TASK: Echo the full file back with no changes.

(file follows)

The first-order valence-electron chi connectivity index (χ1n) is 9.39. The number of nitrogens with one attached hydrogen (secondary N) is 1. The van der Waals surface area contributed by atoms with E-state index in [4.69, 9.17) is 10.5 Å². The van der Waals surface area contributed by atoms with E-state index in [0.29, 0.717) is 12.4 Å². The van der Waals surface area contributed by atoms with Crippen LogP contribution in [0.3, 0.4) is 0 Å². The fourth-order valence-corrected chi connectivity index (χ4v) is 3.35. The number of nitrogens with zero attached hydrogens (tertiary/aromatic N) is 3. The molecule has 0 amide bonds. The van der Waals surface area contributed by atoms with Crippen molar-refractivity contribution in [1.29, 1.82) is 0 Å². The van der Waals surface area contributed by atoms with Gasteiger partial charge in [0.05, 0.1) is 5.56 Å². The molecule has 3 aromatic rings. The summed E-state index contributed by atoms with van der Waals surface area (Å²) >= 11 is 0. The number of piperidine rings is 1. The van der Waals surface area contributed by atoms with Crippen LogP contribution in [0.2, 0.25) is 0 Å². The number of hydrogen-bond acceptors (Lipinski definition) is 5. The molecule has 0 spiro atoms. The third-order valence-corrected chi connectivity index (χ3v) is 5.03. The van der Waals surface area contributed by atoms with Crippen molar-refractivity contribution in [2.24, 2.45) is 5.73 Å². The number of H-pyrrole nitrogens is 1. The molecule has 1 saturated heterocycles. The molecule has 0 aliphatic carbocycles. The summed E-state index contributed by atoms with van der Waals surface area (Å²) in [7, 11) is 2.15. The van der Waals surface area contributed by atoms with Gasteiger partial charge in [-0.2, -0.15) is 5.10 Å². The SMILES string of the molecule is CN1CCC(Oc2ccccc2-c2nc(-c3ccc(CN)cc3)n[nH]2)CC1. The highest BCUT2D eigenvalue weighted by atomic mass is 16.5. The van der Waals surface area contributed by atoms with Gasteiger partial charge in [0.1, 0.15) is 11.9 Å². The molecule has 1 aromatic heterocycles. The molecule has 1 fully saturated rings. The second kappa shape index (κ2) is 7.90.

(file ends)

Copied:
The first-order valence-electron chi connectivity index (χ1n) is 9.39. The number of nitrogens with one attached hydrogen (secondary N) is 1. The van der Waals surface area contributed by atoms with E-state index in [4.69, 9.17) is 10.5 Å². The van der Waals surface area contributed by atoms with E-state index in [0.29, 0.717) is 12.4 Å². The van der Waals surface area contributed by atoms with Crippen LogP contribution in [0.3, 0.4) is 0 Å². The fourth-order valence-corrected chi connectivity index (χ4v) is 3.35. The number of nitrogens with zero attached hydrogens (tertiary/aromatic N) is 3. The molecule has 0 amide bonds. The van der Waals surface area contributed by atoms with Crippen molar-refractivity contribution in [1.29, 1.82) is 0 Å². The van der Waals surface area contributed by atoms with Gasteiger partial charge in [0.05, 0.1) is 5.56 Å². The molecule has 3 aromatic rings. The summed E-state index contributed by atoms with van der Waals surface area (Å²) >= 11 is 0. The number of piperidine rings is 1. The van der Waals surface area contributed by atoms with Crippen LogP contribution in [0.2, 0.25) is 0 Å². The number of hydrogen-bond acceptors (Lipinski definition) is 5. The molecule has 0 spiro atoms. The third-order valence-corrected chi connectivity index (χ3v) is 5.03. The van der Waals surface area contributed by atoms with Crippen molar-refractivity contribution in [2.24, 2.45) is 5.73 Å². The number of H-pyrrole nitrogens is 1. The molecule has 1 saturated heterocycles. The molecule has 0 aliphatic carbocycles. The summed E-state index contributed by atoms with van der Waals surface area (Å²) in [7, 11) is 2.15. The van der Waals surface area contributed by atoms with Gasteiger partial charge in [-0.2, -0.15) is 5.10 Å². The SMILES string of the molecule is CN1CCC(Oc2ccccc2-c2nc(-c3ccc(CN)cc3)n[nH]2)CC1. The highest BCUT2D eigenvalue weighted by atomic mass is 16.5. The van der Waals surface area contributed by atoms with Gasteiger partial charge in [0.1, 0.15) is 11.9 Å². The molecule has 1 aromatic heterocycles. The molecule has 1 fully saturated rings. The second kappa shape index (κ2) is 7.90.